In Hernandez v. Kaisman, 2012 NY Slip Op 09191 [103 AD3d 106], the Appellate Division, First Department recently clarified that hostile work environment claims brought under the New York City Human Rights Law (NYCHRL) must be analyzed separately from, and more broadly than, similar claims brought under state and federal law.
In this case the motion court granted summary judgment dismissing plaintiffs’ State and City Human Rights Law claims. The appellate court modified that order to reinstate plaintiffs’ NYCHRL claims.
The Alleged Harassment
Plaintiff contended that defendants engaged in sexual harassment over a roughly two-month period by sending allegedly lewd emails and making offensive and suggestive comments. For example, plaintiffs alleged that defendant:
- Sent an email containing an audio clip of a lecture on the word “fuck”,
- Sent an email showing blindfolded participants tricked into feeling the naked buttocks of a man,
- Sent an email containing a video of a snow sculpture of a penis “ejaculating” snow balls,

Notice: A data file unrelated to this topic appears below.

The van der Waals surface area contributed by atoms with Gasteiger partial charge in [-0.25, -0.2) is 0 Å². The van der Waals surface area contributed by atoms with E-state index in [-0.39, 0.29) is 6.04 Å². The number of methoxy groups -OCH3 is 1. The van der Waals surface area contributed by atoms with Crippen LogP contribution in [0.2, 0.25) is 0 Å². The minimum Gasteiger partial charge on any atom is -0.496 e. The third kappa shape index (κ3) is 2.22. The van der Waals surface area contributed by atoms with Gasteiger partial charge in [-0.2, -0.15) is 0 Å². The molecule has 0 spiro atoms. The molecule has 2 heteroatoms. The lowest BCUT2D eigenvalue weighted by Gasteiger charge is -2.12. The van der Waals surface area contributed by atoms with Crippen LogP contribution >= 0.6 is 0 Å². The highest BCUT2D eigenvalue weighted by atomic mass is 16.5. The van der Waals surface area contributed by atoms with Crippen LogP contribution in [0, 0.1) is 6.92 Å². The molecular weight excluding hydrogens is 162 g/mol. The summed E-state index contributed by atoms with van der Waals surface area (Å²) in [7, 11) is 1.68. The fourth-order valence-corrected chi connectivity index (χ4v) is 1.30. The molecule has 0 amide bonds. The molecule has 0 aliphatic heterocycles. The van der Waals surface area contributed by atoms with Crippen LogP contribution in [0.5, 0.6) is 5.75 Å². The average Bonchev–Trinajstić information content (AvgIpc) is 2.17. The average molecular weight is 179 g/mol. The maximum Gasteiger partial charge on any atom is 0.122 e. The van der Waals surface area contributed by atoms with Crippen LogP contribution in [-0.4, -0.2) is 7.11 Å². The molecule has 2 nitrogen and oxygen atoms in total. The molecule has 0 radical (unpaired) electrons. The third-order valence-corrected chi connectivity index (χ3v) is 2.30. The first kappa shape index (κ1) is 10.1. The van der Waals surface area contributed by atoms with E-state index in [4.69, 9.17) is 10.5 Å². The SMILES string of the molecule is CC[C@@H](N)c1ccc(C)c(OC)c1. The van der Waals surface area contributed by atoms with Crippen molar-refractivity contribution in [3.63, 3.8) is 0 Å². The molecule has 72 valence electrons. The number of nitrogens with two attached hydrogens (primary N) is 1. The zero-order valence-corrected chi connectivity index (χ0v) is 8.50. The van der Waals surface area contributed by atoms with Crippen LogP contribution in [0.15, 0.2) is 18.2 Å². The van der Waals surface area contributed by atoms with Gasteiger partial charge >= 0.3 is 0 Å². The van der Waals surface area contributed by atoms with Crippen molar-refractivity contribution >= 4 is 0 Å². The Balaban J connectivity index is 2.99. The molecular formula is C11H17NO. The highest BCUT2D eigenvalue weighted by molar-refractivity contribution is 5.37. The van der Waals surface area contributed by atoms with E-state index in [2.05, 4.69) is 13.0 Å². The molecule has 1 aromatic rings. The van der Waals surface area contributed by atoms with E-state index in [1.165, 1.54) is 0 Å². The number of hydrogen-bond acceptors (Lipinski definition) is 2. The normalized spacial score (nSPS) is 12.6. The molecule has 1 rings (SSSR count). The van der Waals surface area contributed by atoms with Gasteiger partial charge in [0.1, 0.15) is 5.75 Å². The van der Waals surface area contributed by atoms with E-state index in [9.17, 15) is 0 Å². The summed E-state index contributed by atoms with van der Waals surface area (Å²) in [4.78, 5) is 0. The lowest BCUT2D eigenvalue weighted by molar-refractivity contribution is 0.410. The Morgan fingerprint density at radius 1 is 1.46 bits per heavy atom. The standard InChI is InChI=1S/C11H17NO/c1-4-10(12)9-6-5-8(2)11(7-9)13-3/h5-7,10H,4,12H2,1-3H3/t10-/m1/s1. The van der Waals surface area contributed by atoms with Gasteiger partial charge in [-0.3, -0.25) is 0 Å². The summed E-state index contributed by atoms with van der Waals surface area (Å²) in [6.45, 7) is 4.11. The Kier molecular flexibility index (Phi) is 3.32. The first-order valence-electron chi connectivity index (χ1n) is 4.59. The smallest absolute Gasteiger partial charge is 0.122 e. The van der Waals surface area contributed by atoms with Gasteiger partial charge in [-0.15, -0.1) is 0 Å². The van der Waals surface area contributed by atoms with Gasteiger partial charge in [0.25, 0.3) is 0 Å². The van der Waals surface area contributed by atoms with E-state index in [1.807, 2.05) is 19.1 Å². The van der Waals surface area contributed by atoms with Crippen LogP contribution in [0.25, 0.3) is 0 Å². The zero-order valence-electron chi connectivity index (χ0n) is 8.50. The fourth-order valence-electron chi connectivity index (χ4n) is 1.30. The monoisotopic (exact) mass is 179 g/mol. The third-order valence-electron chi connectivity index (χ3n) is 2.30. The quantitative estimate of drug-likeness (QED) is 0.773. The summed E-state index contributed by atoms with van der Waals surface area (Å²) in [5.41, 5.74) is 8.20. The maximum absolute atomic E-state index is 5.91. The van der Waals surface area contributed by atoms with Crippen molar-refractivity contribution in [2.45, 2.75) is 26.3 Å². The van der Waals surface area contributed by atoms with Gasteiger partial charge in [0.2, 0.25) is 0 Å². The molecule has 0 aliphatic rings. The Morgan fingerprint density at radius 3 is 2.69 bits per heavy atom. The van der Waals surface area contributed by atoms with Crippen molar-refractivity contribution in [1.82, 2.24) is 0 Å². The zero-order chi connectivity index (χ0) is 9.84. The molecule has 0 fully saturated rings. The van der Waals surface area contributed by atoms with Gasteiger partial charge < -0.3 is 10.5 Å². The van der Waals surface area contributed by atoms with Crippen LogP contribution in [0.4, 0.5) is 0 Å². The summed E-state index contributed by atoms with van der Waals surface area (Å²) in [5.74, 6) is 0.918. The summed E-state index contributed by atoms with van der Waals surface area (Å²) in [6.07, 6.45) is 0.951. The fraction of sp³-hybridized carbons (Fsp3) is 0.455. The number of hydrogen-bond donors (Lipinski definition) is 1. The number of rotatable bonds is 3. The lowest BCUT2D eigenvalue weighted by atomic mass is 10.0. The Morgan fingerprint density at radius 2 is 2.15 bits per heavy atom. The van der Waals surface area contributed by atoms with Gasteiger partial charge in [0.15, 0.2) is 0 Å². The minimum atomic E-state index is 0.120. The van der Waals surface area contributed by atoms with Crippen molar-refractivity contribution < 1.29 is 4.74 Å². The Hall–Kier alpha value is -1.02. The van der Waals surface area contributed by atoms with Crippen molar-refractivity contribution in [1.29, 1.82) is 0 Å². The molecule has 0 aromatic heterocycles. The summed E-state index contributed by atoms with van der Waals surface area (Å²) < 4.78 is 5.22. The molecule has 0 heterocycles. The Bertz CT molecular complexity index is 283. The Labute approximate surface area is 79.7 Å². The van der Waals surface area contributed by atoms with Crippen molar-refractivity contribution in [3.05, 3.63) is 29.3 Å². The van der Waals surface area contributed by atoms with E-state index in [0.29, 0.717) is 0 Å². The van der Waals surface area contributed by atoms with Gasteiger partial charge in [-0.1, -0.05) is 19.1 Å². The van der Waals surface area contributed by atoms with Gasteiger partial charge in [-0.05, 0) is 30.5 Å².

- Sent an email containing a video of a clip from the movie showing a girl masturbating with a vibrator,
- Sent an email entitled “The Perfect Woman” and attaching an image of a headless female body with two pairs of legs,
- told plaintiff that she should get breast implants and offered to take her to a doctor who could perform the procedure,
- pointed out to plaintiff that her underwear was exposed but told her that she should not have adjusted her pants because he had been “enjoying” himself,
- placed whipped cream on the side of his mouth and asked plaintiff if “this looked familiar”,
- referred to himself as a “pimp”,
- told a plaintiff that she needed to lose weight
- once touched a plaintiff’s rear end and told her she needed to “tighten it up”,
- attempted to get a plaintiff to socialize with his male friends despite her refusal,
- placed condoms in a drawer,
- often spoke in public about his affinity for women with large breasts,
- frequently walked around the office in only long johns and a tee shirt, and
- showed plaintiffs a pen holder which was a model of a person and in which the pen would be inserted into its “rectum.”
“Because of Sex”
Defendant argued that plaintiffs were not treated differently “based on”, or “because of”, their sex – a required element under the anti-discrimination statutes – because both women and men were exposed to the emails distributed by him.
The appellate court disagreed, noting that the same conduct is not necessarily perceived equally by both sexes: